For Miss P and Mr D's bomboniere's they lovingly made gingerbread brides and grooms to give to their guests. We were called in once all the hard work had been done to turn the little guys and girls into brides and grooms. It was great fun, especially when I got half way through a bride only to realise it was actually a groom! The whole thing made me want to run away and become a pastry chef...which part of me still wants to do, especially on the days when my thesis is driving me insane or I have had a particularly good day in the kitchen....


Saturday, March 13, 2010

Fruit Flan

I love fruit flan. I always have. Between that and lemon/citrus tart, I can be a bit predictable. I am however, often, bitterly disappointed.

I have been meaning to make a fruit flan for years, and eventually cracked it for my anti-Valentines day dinner. (I am not anti as a general rule,but rather suffering from the tyranny of distance.)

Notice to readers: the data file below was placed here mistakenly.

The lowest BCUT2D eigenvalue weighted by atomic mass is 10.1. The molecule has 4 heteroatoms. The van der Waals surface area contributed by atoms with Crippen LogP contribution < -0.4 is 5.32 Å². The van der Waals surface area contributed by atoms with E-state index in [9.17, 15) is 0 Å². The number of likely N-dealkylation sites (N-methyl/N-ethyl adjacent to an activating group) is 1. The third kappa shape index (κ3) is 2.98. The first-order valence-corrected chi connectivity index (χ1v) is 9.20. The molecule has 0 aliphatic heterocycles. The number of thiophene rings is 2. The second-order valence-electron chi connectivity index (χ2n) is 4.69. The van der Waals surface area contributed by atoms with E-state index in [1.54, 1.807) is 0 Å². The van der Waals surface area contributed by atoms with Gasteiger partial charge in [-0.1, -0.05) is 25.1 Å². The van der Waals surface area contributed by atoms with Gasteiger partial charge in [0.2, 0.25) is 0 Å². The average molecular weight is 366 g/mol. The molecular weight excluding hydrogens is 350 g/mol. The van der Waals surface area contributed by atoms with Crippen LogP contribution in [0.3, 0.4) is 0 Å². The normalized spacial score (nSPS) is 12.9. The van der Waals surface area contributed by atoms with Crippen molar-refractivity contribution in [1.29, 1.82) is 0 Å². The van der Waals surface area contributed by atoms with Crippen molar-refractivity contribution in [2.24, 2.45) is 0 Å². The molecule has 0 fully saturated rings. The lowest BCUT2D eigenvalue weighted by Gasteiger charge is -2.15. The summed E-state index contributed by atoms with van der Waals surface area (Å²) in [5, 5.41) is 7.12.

Although I make short crust pastry all the time, I followed a recipe from a friends french cookbook. I think it included egg yolk to bind it and rather than rubbing the flour and butter between your fingers until it resembled breadcrumbs, you used the heel of your hand in a smooth pushing motion through the mixture on the bench to combine. Although dubious, it worked beautifully, and produced the most delicious tender pastry, which was a joy to work with and a joy to eat.

For the filling I made Nigella's creme patisserie, not feeling brave enough to make one I hadn't tried before. It turned out well, but I should have put the filled tart case in the fridge to set, as although thick, it wasn't set enough when I cut it.

For the fruit, I used strawberries and peaches. I had bought kiwi fruit but they were horribly bitter (and I don't seriously love them), and the peaches took up a lot more room than I anticipated.